The weight of paper


Kai Reynolds

One day, in 2010 when our son Kai* was in Grade 1 after he had finished the ‘work’ or ‘task’ assigned to him by his teacher he asked for a piece of paper to draw on. This is a daily standard practice in (some) schools – when the child has finished the work they need to do they get to do something else…like draw or read or play with blocks etc. It is one of the earliest, simplest ways we as teachers create a binary in the class between what is work- that has been sanctioned  by the state, the curriculum, the school which COUNTS and then what the children do which is not assessed, valued or recognized as work -usually the drawing, talking or playing. I am making some sweeping generalizations but I am using these assumptions to illustrate a point.

Kai was given a piece of paper ( or went to collect it from the box called scrap paper) and started to draw Hiccup from How to train your dragon, he then asked for another piece of paper  which he glued to the first piece and then proceeded to draw Toothless, the dragon, and then when that page was full he asked for a third piece of paper, and when that was full, a fourth and all these were glued under each other, and then went to the top of the page and added another piece of paper to the left of Hiccup. When he came home that afternoon he was very pleased and continued to work on the piece. It ended up being 3 A4 pieces across and 4 A4 pieces down.

Kai’s teacher aide in Grade 1, a close friend to this day, Lisa Harrison, told me she watched him and he would draw until he got to the edge of the page and then paste the next page and then carry on going  – he had a vision of what it is he wanted to complete, the process was important too – he did not paste 12 pages together and then start drawing, he drew until he had no paper left and then kept going. If you see the one he started with there is more ‘detail’ in that part as he did the 5 pages at school and also had used different colouring pencils, to the ones he used on the next 7 sheets. (The content of the scrap paper will be the material for another blog – it is fascinating what it on the reverse of the drawing).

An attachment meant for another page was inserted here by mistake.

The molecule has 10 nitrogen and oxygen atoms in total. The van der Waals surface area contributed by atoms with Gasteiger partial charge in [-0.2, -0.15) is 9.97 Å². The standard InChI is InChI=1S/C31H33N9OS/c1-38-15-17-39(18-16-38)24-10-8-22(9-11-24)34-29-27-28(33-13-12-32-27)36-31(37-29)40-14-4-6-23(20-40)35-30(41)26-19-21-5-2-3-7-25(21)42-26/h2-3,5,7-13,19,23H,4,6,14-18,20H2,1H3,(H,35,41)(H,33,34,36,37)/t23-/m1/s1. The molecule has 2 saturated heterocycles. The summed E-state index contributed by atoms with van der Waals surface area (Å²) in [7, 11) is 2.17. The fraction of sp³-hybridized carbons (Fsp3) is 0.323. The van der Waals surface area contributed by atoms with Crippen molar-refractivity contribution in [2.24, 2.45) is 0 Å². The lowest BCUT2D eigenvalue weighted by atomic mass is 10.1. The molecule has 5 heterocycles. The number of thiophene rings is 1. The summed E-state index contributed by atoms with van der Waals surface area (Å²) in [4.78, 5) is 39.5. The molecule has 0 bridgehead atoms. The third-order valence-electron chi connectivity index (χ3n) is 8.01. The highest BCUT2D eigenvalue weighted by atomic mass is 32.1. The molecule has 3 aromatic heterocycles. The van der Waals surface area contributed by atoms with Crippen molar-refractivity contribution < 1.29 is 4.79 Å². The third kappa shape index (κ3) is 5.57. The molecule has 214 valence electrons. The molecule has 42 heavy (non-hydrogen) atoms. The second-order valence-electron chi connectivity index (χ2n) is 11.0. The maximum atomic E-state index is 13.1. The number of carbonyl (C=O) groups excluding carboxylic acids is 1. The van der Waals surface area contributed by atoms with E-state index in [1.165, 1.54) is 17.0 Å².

Fast forward to July 2016, almost exactly 7 years later and I had the privilege of attending the Reggio Africa Area Alliance conference at UCT, where Tiziana Filippini was one of the guest speakers. In one of her two illuminating lectures she spoke about the materials we give children and how it matters that we end up giving them the same size paper, the same colour paper, the same colours of pencil crayons etc…or not give them but make available to them all the time. She explained that their thinking/drawing/feeling changes depending on the size of the paper for example and this reminded me of the drawing Kai had done. I too have been guilty of giving and storing only one size of scrap paper in my classroom – when I was a classroom teacher and usually it was white. I am not saying that the child who wants to draw will only use the paper in the size it is given – many children do what Kai did – they join pieces together, they cut them up and are very creative with the materials they are provided with. The irony is, is that sometimes as teachers we are so stuck in the sameness of what we provide, what is on offer, what we make available and acceptable in our classrooms. There is also a tremendous amount of policing of the resources that children use in some classrooms  – so we tell children not to “waste paper” and not to “waste time”. B ut we don’t acknowledge when we are “wasting children”?

When Kai came home that day I knew this was the most important ‘thing’ he had done for the day – but that would not reflect on his report or any of the other ways schools believe they need to measure success at school. This reminded me about what we value in our classrooms – is it what the children do after we are finished ‘teaching’ them: We need to value who they are talking to and what they are talking about, the great plans they are making, the thinking, the laughing, the staring into space or the staring into the world, the planning required to meet somewhere for lunch, to play a game, to sit together. There is so much we don’t value that is happening all day, every day in schools- which is not reflected in the curriculum or in the planning or on their reports.

So -let’s start evaluating how we refer to what we are doing in class and what is valued by everyone and everything in it. I challenge you – teachers/ parents/ caregivers/ change the size of the paper available –  tear little scraps and if they need something to draw on give them the little scrap or just leave the pritt or sellotape out – we know that children are inherently creative and yearning for ways to express what they know, what they love, what they want to be doing – but if the ‘rotatrim’ lid or box contains the scrap paper they’ve been using for the year then shake things up!

I remain cognisant that for many children paper is a luxury and am grateful that we use and reuse paper as scrap paper. I think we need to relook at the assumptions that are presented to our children not just through the delivery of the curriculum, in our teaching but also in the materials in our classes.

*Kai gave permission for me to use his piece for this blog.







About Rose-Anne Reynolds

I am a Full-Time PhD Student at the University of Cape Town, with research interests in the Philosophy of Child and Childhood. I am passionate about inclusion, children, philosophy with children, embracing diversity, multilingualism, tolerance, joy and love in abundance.
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2 Responses to The weight of paper

  1. Anonymous says:

    oh how important it is to keep the bigger picture in mind….
    lovely thanks


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